Expert Consensus Statement: Anatomy, Imaging, and Nomenclature of Congenital Aortic Root Malformations

Ann Thorac Surg. 2023 Jul;116(1):6-16. doi: 10.1016/j.athoracsur.2023.03.023. Epub 2023 Jun 8.


Over the past 2 decades, several categorizations have been proposed for the abnormalities of the aortic root. These schemes have mostly been devoid of input from specialists of congenital cardiac disease. The aim of this review is to provide a classification, from the perspective of these specialists, based on an understanding of normal and abnormal morphogenesis and anatomy, with emphasis placed on the features of clinical and surgical relevance. We contend that the description of the congenitally malformed aortic root is simplified when approached in a fashion that recognizes the normal root to be made up of 3 leaflets, supported by their own sinuses, with the sinuses themselves separated by the interleaflet triangles. The malformed root, usually found in the setting of 3 sinuses, can also be found with 2 sinuses, and very rarely with 4 sinuses. This permits description of trisinuate, bisinuate, and quadrisinuate variants, respectively. This feature then provides the basis for classification of the anatomical and functional number of leaflets present. By offering standardized terms and definitions, we submit that our classification will be suitable for those working in all cardiac specialties, whether pediatric or adult. It is of equal value in the settings of acquired or congenital cardiac disease. Our recommendations will serve to amend and/or add to the existing International Paediatric and Congenital Cardiac Code, along with the Eleventh iteration of the International Classification of Diseases provided by the World Health Organization.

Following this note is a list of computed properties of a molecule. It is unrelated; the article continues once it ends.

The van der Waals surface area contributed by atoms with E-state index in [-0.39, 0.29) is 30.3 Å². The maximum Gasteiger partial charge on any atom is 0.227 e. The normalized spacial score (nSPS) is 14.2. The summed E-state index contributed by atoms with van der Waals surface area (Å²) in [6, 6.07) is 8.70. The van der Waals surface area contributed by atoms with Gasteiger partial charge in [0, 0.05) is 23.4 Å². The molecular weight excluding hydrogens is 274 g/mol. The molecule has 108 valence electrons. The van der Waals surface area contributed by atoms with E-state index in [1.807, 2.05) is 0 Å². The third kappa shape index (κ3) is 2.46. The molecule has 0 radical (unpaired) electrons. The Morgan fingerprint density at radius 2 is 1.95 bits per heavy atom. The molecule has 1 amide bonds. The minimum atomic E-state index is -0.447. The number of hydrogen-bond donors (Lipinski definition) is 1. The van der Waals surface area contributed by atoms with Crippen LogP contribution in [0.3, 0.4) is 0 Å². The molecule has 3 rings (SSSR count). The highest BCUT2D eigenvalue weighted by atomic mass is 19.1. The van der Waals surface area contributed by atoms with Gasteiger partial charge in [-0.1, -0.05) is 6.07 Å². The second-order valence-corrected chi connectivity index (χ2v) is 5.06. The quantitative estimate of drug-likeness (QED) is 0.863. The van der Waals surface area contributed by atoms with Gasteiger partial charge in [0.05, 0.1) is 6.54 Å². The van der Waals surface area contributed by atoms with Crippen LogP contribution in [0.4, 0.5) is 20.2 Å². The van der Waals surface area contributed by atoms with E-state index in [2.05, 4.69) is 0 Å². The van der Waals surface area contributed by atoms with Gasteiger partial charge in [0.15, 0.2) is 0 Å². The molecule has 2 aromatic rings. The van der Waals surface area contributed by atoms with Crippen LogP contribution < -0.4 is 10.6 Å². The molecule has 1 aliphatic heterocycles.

Publication types

  • Review
  • Practice Guideline

MeSH terms

  • Adult
  • Aorta
  • Aorta, Thoracic*
  • Aortic Valve / abnormalities
  • Child
  • Heart Defects, Congenital* / diagnostic imaging
  • Heart Defects, Congenital* / surgery
  • Humans
  • International Classification of Diseases
  • Specialization